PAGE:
When your toddler refuses to get within 10 feet of anything that even remotely resembles a berry or dried fruit, you grumble a bit, blame it on her daddy’s genes and then, if you’re like me, you get baking. I find loaf cakes are excellent for camouflaging all kinds of those ‘too healthy to eat’ ingredients that your toddler and/or husband actively avoid. That’s how this Fig Loaf came to be.
It’s extremely easy to make. It goes excellently well with tea or coffee and it makes a great breakfast too! I like it lightly toasted with some chocolate spread and sprinkles on top. Now tell me that didn’t entice you!
This recipe requires you to make a fig puree or ‘jam’. You then add this puree to the batter which gives the loaf cake its pure fig-ey taste. It is a simple process that takes about 10 minutes start to finish.
If you want to forget about the loaf cake and just settle down with a bowl of this and a spoon, that’s okay too. I won’t mind.
UPDATE! I tried baking this recipe with Aquafaba, which is basically water in which chickpeas have been cooked, with fantastic results. Just substitute the egg in this recipe with 3 tbsp of aquafaba and follow the recipe as is. It turns out perfect as you can see from these mini loaves
- All purpose flour – 1 and 1/2 cups
- Baking soda – 1 and 1/2 tsp
- Salt – 1/4 tsp
- Egg – 1 large
- Oil – 1/3 cup (Any neutral oil will do. No olive oil)
- Granulated sugar – 3/4 cup (Can increase to 1 cup for more sweetness)
- Buttermilk – 1/4 cup
- Semi-sweet chocolate chips – 1/3 cup
- Chopped dried figs – 1 heaping cup
- Brown sugar – 1 tbsp
- Lemon juice – 1 tsp
- Water – 1/4 cup
- Vanilla essence – 1 tsp
First we make Fig Puree
- In a small saucepan combine figs, brown sugar, lemon juice and vanilla essence and cook over medium low heat. Once the sugar has melted add the water to the figs and cook them down, stirring occasionally. Make sure the figs don’t stick to the bottom of the pan and burn
- Once the figs turn mushy and begin to break down, take the pan off the heat and allow to cool. Puree the fig mixture, using very little water if necessary, to form a chunky ‘jam’. Set aside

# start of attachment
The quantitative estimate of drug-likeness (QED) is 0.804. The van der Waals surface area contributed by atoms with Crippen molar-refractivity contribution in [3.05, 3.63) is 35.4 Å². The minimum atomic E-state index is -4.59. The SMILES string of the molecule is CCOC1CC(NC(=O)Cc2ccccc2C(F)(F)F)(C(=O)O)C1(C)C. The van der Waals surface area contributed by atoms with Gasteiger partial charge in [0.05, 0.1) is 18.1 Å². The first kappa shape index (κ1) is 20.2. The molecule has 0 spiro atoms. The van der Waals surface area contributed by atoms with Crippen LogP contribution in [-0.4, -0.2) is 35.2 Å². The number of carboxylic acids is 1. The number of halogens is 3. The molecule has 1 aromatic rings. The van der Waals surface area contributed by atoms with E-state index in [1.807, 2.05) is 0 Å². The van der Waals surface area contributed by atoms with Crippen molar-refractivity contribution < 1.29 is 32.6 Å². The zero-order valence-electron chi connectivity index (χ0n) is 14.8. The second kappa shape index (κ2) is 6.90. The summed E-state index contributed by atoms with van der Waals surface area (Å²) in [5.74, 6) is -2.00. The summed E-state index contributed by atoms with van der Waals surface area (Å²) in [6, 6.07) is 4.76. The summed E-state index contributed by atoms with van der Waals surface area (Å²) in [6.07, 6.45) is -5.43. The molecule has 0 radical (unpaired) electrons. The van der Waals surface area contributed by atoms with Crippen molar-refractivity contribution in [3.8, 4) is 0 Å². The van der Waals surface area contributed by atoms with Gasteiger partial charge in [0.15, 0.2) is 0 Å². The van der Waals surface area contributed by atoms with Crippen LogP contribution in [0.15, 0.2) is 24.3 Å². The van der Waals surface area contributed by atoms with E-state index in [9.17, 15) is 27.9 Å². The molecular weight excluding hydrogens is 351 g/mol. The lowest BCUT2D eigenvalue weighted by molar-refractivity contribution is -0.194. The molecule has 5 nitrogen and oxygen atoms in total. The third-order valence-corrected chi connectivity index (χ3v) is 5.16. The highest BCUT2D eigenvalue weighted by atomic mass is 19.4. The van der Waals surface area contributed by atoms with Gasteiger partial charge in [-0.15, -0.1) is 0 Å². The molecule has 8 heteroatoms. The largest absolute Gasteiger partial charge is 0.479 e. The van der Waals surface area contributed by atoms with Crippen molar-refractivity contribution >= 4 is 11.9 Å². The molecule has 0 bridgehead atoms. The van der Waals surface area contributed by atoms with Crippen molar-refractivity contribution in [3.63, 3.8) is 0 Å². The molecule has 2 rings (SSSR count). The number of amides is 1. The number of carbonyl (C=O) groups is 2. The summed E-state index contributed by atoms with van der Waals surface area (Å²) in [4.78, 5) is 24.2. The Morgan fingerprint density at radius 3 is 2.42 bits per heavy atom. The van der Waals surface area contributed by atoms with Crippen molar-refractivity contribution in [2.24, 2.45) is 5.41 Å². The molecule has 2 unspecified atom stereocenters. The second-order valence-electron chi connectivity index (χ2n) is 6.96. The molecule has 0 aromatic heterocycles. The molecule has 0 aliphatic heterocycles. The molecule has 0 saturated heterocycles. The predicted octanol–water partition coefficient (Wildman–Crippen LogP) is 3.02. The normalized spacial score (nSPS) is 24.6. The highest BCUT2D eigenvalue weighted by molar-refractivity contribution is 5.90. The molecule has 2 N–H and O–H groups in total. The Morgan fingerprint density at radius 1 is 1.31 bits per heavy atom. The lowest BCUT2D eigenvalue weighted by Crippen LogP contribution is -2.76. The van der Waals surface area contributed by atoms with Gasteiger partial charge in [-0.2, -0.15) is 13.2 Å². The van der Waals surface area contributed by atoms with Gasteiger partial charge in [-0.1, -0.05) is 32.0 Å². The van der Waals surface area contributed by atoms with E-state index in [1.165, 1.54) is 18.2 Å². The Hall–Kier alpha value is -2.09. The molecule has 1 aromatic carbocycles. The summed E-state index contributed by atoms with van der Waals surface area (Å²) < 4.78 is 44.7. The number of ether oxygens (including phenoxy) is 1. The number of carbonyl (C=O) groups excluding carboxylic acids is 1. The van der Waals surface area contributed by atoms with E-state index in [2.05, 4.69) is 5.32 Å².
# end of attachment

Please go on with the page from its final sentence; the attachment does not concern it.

Now onto the bread
- Preheat oven to 350 F or 180 degree Celsius
- Combine flour, baking soda and salt in a bowl and set aside
- In another bowl whip the egg using a hand blender till it turns frothy
- Add the sugar to the egg and whip till the mixture becomes very pale and fluffy. This takes 2 to 3 minutes
- Now add the oil and the fig puree to the egg-sugar mixture and whip till it is thoroughly combined
- Next add half the flour mixture and whip briefly to combine
- Add in all the buttermilk and whip again
- Add the remaining half of the dry ingredients and whip till it is all incorporated
- Using a spatula gently mix in the chocolate chips and make sure there are no streaks of flour in the batter
- Pour the batter into a greased and floured loaf pan till it is 2/3 full
- Bake in a preheated oven for 45 minutes. At the 30 minute mark, check on the loaf cake. If the top is too dark, tent the loaf pan with foil and continue to bake till it is done. This ensures that the top doesn’t burn while the cake bakes
- The loaf cake is done when a tester inserted into it comes out clean or with very few crumbs attached.
- Allow the cake to cool in the pan for about 10 minutes on a cooling rack
- Gently invert the pan onto the cooling and let the cake slide out and then allow it to cool completely
NOTES – I used a 7.5×3.5×2.5 inches loaf pan and had a bit of batter left over that made 3 small cupcakes. Every oven is different. Keep an eye on your loaf cake after the 30 minute mark to make sure it doesn’t over bake. Store the loaf cake in an airtight container at room temperature for up to 2 days. Then store it in the fridge.
This recipe is based on the Fresh Fig Bread recipe over at thespruce.com